In a school where there is a percentage of students on free or reduced lunch, who probably don't have a computer at home, is it fair to have a teacher webpage for students with computers to download assignments they forgot at home IF the teacher doesn't hold students accountable for retriving information from the webpage? Does it just offer an additional resource, or does it give more affluent students an advantage?

Wednesday, December 14, 2005

Book Club / Literature Cirlces

One more post, then I need to go pack my wife's lunch so she can go to work:

I had this idea a couple weeks ago that maybe if students had to read a required text, they could still use book clubs but analyze the book using different literary theories or different approaches. One group could approach the book from a predominately topical standpoint. Another group from a cultural, another from social.

1. Would this work?
2. Does this preserve any of the advantages of book clubs? Students would still have some choice in their study, and they would be working in groups . . . the real question is would this kind of book club benefit the student, or am I just trying to do book clubs for the sake of doing them?

Reply E-mail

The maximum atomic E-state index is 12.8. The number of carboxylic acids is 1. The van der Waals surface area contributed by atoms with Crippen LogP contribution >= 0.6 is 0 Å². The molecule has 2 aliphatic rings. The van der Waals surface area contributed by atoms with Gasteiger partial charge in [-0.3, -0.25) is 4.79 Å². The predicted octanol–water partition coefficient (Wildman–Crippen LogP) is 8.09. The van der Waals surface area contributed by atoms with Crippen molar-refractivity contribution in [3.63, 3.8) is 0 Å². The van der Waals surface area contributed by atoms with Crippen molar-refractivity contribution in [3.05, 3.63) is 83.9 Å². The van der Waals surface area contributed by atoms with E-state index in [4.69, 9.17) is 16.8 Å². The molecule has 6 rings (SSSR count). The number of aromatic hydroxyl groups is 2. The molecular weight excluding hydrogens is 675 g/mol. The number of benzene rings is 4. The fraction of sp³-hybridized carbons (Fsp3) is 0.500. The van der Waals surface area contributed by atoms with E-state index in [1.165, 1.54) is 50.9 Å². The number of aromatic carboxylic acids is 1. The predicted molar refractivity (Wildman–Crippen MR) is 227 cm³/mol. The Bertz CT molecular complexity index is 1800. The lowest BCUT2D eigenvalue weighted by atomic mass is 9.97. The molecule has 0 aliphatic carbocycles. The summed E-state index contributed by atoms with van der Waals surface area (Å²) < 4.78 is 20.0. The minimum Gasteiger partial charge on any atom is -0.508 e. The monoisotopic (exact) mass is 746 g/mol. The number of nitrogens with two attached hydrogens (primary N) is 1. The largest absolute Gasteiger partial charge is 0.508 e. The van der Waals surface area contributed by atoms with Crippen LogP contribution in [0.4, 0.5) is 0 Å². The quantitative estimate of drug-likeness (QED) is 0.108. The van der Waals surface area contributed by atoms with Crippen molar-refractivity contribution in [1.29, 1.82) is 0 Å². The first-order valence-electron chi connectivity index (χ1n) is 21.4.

I was almost done with the last post when I got a reply from my mentor teacher, saying that Night is required reading for all eighth graders - which is totally cool and something I partially expected.

I bombarded her with another three questions in my reply (I hope I'm not coming across as too much of a boat rocker).

In Cindy O'Donnell-Allen's Methods for Teaching Language Arts we discussed a study she did while working on her doctorate (I think?) where they trained educators and then met up with them again after one year. The majority of the teachers implimented traditional pedagogies in their classrooms instead of new strategies they had been taught in college. I don't want to lose what I've been taught.

At the same time, in his book Teaching English through Principled Practice (the main text for the same class), Peter Smagorinsky talks about how many teachers lose their jobs after their first year because they go into schools and alienate themselves from the other teachers by trying to impliment entirely different teaching methods - and are very vocal about it.